Skip navigation
Is Multifamily's Meteoric Growth Built to Last?

Is Multifamily's Meteoric Growth Built to Last?

Everything seems to be going right for the apartment industry. Demand is growing. New supply remains constrained. Rents are rising a little faster than overall inflation. Occupancy rates have rebounded to normal levels in most markets. Real estate investors still find apartments an attractive asset class and financing is mostly available. For the next few years, most analysts foresee rising rents, higher net operating income, modest price gains, available capital and an active transactions market. Is it all too good to be true?

Despite the current optimism, some potential challenges lurk on the horizon. Rent growth is one. While today’s rent increases are great for apartment firms that are recovering from recessionary rent declines, they are creating affordability concerns as rent growth outpaces resident income growth. Competition in the single-family market is another issue. Distress in the single-family, for-sale segment of the market has turned the rent-versus-buy value proposition on its head in some markets and created opportunities for investment and growth in the single-family rental market.

Meanwhile, active investor interest in multifamily is driving fears of overbuilding. Apartment prices are rising and cap rates are compressing, raising concerns about the sector’s “frothiness,” and uncertainty exists over capital’s long-term availability and cost. Fannie Mae and Freddie Mac’s role in mortgage financing may be reduced or eliminated, and interest rates are unlikely to remain low. But despite these concerns, the near-term outlook is bright.

Demand outpaces supply

The shutdown in new construction in the Great Recession made the snap-back in starts dramatic, but they have yet to reach a recovery threshold. Multifamily starts should reach 210,000 to 220,000 units in 2012—more than double the 100,000-unit average for 2009–2010, but below the 303,000 average for 1997–2006. The current level could rise by 50 percent without fear of overbuilding. Steep declines in for-sale home prices may be over, but where they go from here is unknown. While nominal house prices are rising, real house prices are not. One in four mortgage holders owes more than the house is worth, and many see home purchase as risky.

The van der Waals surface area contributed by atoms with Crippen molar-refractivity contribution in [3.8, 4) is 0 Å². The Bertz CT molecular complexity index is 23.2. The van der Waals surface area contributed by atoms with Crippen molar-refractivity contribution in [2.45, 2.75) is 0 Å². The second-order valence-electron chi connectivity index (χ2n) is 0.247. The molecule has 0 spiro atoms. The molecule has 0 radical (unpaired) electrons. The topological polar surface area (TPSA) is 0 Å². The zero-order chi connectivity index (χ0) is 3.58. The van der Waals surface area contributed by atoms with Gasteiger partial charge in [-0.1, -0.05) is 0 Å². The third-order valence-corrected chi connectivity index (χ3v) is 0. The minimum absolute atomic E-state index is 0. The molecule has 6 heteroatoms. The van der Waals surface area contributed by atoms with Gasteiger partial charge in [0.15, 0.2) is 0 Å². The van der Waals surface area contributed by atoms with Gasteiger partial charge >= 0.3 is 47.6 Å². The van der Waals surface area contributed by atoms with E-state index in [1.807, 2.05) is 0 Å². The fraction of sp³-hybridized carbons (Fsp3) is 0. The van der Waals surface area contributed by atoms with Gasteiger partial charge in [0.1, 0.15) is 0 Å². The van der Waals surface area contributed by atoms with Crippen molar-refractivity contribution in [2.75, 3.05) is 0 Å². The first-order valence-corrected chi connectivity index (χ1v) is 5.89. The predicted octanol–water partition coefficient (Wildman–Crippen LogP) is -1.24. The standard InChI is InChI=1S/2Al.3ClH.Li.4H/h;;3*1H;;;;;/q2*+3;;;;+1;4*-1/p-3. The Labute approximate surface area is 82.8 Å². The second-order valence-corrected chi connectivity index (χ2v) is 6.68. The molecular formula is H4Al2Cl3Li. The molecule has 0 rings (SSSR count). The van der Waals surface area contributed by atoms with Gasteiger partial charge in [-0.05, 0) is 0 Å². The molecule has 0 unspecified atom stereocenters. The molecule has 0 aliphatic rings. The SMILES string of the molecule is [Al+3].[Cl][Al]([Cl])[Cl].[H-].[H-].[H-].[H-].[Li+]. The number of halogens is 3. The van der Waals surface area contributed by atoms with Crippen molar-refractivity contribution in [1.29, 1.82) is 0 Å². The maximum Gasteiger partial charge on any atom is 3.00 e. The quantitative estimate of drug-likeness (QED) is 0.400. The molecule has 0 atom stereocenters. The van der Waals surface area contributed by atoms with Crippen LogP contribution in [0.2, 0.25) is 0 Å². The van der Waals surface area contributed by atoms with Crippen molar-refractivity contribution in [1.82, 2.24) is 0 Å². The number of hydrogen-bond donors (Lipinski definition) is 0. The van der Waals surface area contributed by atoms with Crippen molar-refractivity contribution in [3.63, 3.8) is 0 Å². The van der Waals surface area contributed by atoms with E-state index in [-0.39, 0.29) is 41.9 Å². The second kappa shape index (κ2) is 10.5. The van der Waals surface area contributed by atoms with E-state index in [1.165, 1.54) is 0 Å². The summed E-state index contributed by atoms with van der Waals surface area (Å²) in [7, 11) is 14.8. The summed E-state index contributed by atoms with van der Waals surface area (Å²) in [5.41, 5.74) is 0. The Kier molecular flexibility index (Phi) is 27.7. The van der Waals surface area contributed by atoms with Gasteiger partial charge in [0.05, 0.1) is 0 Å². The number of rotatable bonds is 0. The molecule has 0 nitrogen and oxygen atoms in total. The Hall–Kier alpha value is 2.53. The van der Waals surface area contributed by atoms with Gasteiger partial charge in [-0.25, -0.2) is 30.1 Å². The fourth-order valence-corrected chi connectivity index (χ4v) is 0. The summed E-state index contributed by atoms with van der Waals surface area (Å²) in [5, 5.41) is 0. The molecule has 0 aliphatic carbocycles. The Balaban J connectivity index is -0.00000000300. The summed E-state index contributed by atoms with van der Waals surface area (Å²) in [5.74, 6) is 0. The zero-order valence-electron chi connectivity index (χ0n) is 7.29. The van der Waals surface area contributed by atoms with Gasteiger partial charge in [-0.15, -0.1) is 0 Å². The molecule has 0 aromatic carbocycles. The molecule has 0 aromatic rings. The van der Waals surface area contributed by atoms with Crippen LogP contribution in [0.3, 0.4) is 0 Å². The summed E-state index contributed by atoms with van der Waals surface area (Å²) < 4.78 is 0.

The single-family home rental market is likely an overblown threat to the multifamily rental market because these homes are not close substitutes for apartment living. Houses are larger, costlier and may require maintenance. That’s not what single renters want, and roughly half of all apartments are occupied by single-person households.

Investment market maintains capital concerns

As lawmakers debate Fannie Mae and Freddie Mac’s fate, there is concern that absent a government backstop, multifamily mortgage credit will be harder to obtain—and during a crisis, potentially unavailable. The cost of capital could rise, given that interest rates are unlikely to remain at historically low levels forever. However, higher interest rates typically reflect stronger economic growth and an improving job market. A stronger economy could push inflation higher, but the net effect would be a more normal environment.

The apartment market’s attractiveness is driving increased transactions and higher prices. But three widely used pricing sources—Moody’s/Real Capital, National Council of Real Estate Investment Fiduciaries and Green Street CPPI—suggest that prices are rebounding from the recession or only modestly higher than the previous peak.

But overall, market fundamentals show that some potential threats to the industry’s recovery and growth have been overstated. Apartment fundamentals provide a positive outlook, barring a replay of the single-family housing bubble or the Great Recession.

Mark Obrinsky is vice president of research and chief economist for the National Multi Housing Council.

Hide comments


  • Allowed HTML tags: <em> <strong> <blockquote> <br> <p>

Plain text

  • No HTML tags allowed.
  • Web page addresses and e-mail addresses turn into links automatically.
  • Lines and paragraphs break automatically.